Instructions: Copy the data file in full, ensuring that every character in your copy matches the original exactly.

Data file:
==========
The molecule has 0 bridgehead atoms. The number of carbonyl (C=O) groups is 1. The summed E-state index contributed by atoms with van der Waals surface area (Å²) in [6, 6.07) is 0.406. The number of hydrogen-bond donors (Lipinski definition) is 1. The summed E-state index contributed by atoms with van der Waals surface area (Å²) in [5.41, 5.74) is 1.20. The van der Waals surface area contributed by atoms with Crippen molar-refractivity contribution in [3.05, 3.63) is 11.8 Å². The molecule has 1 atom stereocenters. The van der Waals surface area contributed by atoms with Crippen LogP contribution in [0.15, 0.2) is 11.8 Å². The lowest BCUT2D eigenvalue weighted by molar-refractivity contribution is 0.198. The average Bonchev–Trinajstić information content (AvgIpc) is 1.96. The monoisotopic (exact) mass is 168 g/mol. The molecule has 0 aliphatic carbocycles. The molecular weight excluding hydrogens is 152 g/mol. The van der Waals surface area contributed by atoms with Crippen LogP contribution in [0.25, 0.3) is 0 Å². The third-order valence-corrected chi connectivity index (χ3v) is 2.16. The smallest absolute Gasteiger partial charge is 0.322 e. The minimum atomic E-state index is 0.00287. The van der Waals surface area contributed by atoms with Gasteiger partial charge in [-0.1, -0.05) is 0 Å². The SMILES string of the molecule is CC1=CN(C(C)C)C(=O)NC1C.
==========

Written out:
The molecule has 0 bridgehead atoms. The number of carbonyl (C=O) groups is 1. The summed E-state index contributed by atoms with van der Waals surface area (Å²) in [6, 6.07) is 0.406. The number of hydrogen-bond donors (Lipinski definition) is 1. The summed E-state index contributed by atoms with van der Waals surface area (Å²) in [5.41, 5.74) is 1.20. The van der Waals surface area contributed by atoms with Crippen molar-refractivity contribution in [3.05, 3.63) is 11.8 Å². The molecule has 1 atom stereocenters. The van der Waals surface area contributed by atoms with Crippen LogP contribution in [0.15, 0.2) is 11.8 Å². The lowest BCUT2D eigenvalue weighted by molar-refractivity contribution is 0.198. The average Bonchev–Trinajstić information content (AvgIpc) is 1.96. The monoisotopic (exact) mass is 168 g/mol. The molecule has 0 aliphatic carbocycles. The molecular weight excluding hydrogens is 152 g/mol. The van der Waals surface area contributed by atoms with Crippen LogP contribution in [0.25, 0.3) is 0 Å². The third-order valence-corrected chi connectivity index (χ3v) is 2.16. The smallest absolute Gasteiger partial charge is 0.322 e. The minimum atomic E-state index is 0.00287. The van der Waals surface area contributed by atoms with Gasteiger partial charge in [-0.1, -0.05) is 0 Å². The SMILES string of the molecule is CC1=CN(C(C)C)C(=O)NC1C.